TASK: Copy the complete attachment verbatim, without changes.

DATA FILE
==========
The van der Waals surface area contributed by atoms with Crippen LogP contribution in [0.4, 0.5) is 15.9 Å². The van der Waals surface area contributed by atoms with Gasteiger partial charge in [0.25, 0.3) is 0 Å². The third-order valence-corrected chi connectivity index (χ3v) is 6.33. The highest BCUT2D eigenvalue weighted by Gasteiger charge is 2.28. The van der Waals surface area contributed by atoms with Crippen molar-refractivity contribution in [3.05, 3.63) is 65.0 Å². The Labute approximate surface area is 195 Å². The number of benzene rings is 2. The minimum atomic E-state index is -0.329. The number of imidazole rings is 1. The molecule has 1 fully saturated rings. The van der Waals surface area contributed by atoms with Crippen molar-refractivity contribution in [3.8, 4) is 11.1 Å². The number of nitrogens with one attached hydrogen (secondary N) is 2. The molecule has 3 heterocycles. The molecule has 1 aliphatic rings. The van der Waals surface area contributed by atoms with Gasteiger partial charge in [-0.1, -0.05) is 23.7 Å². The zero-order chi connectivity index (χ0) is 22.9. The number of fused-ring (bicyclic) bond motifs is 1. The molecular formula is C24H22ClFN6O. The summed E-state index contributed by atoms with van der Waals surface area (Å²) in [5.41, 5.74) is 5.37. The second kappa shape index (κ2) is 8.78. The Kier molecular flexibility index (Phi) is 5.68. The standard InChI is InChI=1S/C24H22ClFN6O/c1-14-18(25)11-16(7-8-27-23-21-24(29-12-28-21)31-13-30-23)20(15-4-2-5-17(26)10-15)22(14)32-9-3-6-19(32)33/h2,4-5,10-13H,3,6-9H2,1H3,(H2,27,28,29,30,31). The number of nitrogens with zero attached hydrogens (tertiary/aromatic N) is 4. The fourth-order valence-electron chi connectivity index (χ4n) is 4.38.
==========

The van der Waals surface area contributed by atoms with Crippen LogP contribution in [0.4, 0.5) is 15.9 Å². The van der Waals surface area contributed by atoms with Gasteiger partial charge in [0.25, 0.3) is 0 Å². The third-order valence-corrected chi connectivity index (χ3v) is 6.33. The highest BCUT2D eigenvalue weighted by Gasteiger charge is 2.28. The van der Waals surface area contributed by atoms with Crippen molar-refractivity contribution in [3.05, 3.63) is 65.0 Å². The Labute approximate surface area is 195 Å². The number of benzene rings is 2. The minimum atomic E-state index is -0.329. The number of imidazole rings is 1. The molecule has 1 fully saturated rings. The van der Waals surface area contributed by atoms with Crippen molar-refractivity contribution in [3.8, 4) is 11.1 Å². The number of nitrogens with one attached hydrogen (secondary N) is 2. The molecule has 3 heterocycles. The molecule has 1 aliphatic rings. The van der Waals surface area contributed by atoms with Gasteiger partial charge in [-0.1, -0.05) is 23.7 Å². The zero-order chi connectivity index (χ0) is 22.9. The number of fused-ring (bicyclic) bond motifs is 1. The molecular formula is C24H22ClFN6O. The summed E-state index contributed by atoms with van der Waals surface area (Å²) in [5.41, 5.74) is 5.37. The second kappa shape index (κ2) is 8.78. The Kier molecular flexibility index (Phi) is 5.68. The standard InChI is InChI=1S/C24H22ClFN6O/c1-14-18(25)11-16(7-8-27-23-21-24(29-12-28-21)31-13-30-23)20(15-4-2-5-17(26)10-15)22(14)32-9-3-6-19(32)33/h2,4-5,10-13H,3,6-9H2,1H3,(H2,27,28,29,30,31). The number of nitrogens with zero attached hydrogens (tertiary/aromatic N) is 4. The fourth-order valence-electron chi connectivity index (χ4n) is 4.38.